Picking Up the Pieces
Thomas Robey -- Some people write to understand or explain the world around them. Others use the pen as a vehicle to better understand themselves. The fact that one in ten Americans has tried their hand at blogging speaks to the appeal that the written word has in clarifying the mind. For me, my private journals, my personal blog and this column (in order of clarity) offer an outlet that is as important to me as a refreshing stroll at day's end.
Imagine how shocked I was to discover my eyes welling up and my fingers trembling as I wrote an email to my clerkship director about the struggles I described yesterday. Email as therapy?!?!?!??? What began as a simple request for advice on oral presentation skills evolved into a soul-bearing reflection.
By now you're thinking, "What's wrong with this guy?" I mean, really: get over it! In the grand scheme of things, what is a single blown presentation? But it wasn't just that. I had noticed myself getting grumpy, withdrawn, looking forward to the end of my shifts, cutting corners... and when this sort of thing happens, you can bet that you're the last person to see it.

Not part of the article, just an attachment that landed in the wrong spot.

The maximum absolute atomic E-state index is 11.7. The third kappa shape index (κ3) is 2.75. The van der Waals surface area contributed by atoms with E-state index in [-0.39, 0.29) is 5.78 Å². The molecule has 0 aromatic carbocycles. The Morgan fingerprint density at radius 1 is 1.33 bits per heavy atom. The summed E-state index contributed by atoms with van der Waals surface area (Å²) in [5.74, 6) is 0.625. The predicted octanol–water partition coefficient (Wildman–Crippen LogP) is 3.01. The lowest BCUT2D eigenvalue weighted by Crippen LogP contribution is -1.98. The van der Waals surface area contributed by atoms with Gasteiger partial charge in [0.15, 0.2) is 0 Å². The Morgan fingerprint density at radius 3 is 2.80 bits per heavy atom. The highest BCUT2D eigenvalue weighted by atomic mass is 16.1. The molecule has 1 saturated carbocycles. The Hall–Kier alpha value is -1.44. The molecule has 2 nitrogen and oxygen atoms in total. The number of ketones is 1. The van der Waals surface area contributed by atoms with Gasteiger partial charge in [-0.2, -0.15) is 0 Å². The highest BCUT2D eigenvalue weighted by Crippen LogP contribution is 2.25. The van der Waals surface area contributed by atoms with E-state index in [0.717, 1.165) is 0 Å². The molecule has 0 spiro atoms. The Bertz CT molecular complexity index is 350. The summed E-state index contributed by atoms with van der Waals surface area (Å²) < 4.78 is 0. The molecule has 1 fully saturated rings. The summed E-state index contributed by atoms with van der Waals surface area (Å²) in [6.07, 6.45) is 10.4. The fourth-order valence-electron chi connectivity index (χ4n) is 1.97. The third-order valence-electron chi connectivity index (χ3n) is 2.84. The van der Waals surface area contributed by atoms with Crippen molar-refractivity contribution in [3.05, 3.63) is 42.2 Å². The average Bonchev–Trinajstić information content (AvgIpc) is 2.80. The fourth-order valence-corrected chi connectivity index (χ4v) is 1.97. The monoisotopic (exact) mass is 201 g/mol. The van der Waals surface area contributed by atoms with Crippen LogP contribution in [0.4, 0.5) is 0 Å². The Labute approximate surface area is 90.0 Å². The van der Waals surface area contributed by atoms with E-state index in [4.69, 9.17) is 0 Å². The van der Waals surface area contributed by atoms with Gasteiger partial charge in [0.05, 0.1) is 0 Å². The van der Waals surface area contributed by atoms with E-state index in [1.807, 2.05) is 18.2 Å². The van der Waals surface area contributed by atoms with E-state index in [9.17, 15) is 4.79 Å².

To get to the bottom of all of this, we have to back up a week. Eight days before my bombed presentation, I learned that my grandfather had died. He was a great man, and his life was long. His passing was not fully unexpected, but news like this never comes easily. I mourned his passing that day, but I was also post-call. So I went to sleep at 6 PM and woke up the next morning ready for the wards.
The memorial was scheduled for three weeks after his passing, which happened to be the day of my medicine final. When my family heard about this, they reassured me over and again that the last thing Pappy would have wanted was for me to interrupt my studies to fly across the country for his service. I comfortably chose to stay home to finish the clerkship and take the exam. But in the end, this was the wrong decision.
It only took a week for my personal situation to negatively affect my functioning. I initially blamed this on fatigue incurred from a tough call schedule at a busy county hospital in a course I wanted to excel in. In retrospect, this conclusion was corrupted by the blinders I donned when I decided to delay mourning my grandfather's passing until "after the test."
Medicine is a career of delayed gratification. It takes, at a minimum, a decade to finish formal training as a doctor. There's always something to be sacrificed in the name of medical education. Hobbies. Exercise. Sleep. Friends. Family. We all struggle to maintain balanced lives, and many succeed to one degree or another. But as the end of my formal education approaches, it is clear that the training is just beginning. As such, there will always be something from the medical career demanding attention.